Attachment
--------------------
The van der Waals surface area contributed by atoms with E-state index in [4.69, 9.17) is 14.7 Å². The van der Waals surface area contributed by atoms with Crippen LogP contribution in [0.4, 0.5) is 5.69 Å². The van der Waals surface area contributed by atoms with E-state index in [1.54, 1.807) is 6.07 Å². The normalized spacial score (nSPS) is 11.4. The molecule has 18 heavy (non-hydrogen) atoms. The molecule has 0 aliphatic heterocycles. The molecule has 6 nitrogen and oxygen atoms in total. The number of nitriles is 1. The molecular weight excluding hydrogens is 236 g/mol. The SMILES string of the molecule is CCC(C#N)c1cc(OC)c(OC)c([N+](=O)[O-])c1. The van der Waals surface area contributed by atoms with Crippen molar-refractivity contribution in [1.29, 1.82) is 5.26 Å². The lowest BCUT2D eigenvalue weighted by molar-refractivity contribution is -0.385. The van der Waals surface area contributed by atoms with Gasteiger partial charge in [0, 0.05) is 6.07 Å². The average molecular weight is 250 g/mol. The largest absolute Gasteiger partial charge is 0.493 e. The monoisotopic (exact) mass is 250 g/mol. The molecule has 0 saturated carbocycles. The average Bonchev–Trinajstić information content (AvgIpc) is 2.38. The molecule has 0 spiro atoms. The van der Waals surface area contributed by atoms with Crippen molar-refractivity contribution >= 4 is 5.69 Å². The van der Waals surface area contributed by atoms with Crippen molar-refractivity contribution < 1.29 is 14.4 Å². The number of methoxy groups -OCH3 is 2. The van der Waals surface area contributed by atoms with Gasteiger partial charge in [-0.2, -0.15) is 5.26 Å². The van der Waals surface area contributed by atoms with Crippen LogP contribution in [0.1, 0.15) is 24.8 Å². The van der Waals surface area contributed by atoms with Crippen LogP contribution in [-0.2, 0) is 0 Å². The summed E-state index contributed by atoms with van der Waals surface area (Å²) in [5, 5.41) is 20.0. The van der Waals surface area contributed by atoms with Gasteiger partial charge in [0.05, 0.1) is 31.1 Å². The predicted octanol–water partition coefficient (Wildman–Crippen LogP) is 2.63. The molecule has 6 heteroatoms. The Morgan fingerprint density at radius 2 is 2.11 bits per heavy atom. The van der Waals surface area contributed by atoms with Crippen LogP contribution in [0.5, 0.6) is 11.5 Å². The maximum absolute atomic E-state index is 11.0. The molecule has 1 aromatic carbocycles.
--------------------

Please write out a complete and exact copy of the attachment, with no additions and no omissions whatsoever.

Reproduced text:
The van der Waals surface area contributed by atoms with E-state index in [4.69, 9.17) is 14.7 Å². The van der Waals surface area contributed by atoms with Crippen LogP contribution in [0.4, 0.5) is 5.69 Å². The van der Waals surface area contributed by atoms with E-state index in [1.54, 1.807) is 6.07 Å². The normalized spacial score (nSPS) is 11.4. The molecule has 18 heavy (non-hydrogen) atoms. The molecule has 0 aliphatic heterocycles. The molecule has 6 nitrogen and oxygen atoms in total. The number of nitriles is 1. The molecular weight excluding hydrogens is 236 g/mol. The SMILES string of the molecule is CCC(C#N)c1cc(OC)c(OC)c([N+](=O)[O-])c1. The van der Waals surface area contributed by atoms with Crippen molar-refractivity contribution in [1.29, 1.82) is 5.26 Å². The lowest BCUT2D eigenvalue weighted by molar-refractivity contribution is -0.385. The van der Waals surface area contributed by atoms with Gasteiger partial charge in [0, 0.05) is 6.07 Å². The average molecular weight is 250 g/mol. The largest absolute Gasteiger partial charge is 0.493 e. The monoisotopic (exact) mass is 250 g/mol. The molecule has 0 saturated carbocycles. The average Bonchev–Trinajstić information content (AvgIpc) is 2.38. The molecule has 0 spiro atoms. The van der Waals surface area contributed by atoms with Crippen molar-refractivity contribution >= 4 is 5.69 Å². The van der Waals surface area contributed by atoms with Crippen molar-refractivity contribution < 1.29 is 14.4 Å². The number of methoxy groups -OCH3 is 2. The van der Waals surface area contributed by atoms with Gasteiger partial charge in [-0.2, -0.15) is 5.26 Å². The van der Waals surface area contributed by atoms with Crippen LogP contribution in [0.1, 0.15) is 24.8 Å². The van der Waals surface area contributed by atoms with Crippen LogP contribution in [-0.2, 0) is 0 Å². The summed E-state index contributed by atoms with van der Waals surface area (Å²) in [5, 5.41) is 20.0. The van der Waals surface area contributed by atoms with Gasteiger partial charge in [0.05, 0.1) is 31.1 Å². The predicted octanol–water partition coefficient (Wildman–Crippen LogP) is 2.63. The molecule has 6 heteroatoms. The Morgan fingerprint density at radius 2 is 2.11 bits per heavy atom. The van der Waals surface area contributed by atoms with Crippen LogP contribution in [0.5, 0.6) is 11.5 Å². The maximum absolute atomic E-state index is 11.0. The molecule has 1 aromatic carbocycles.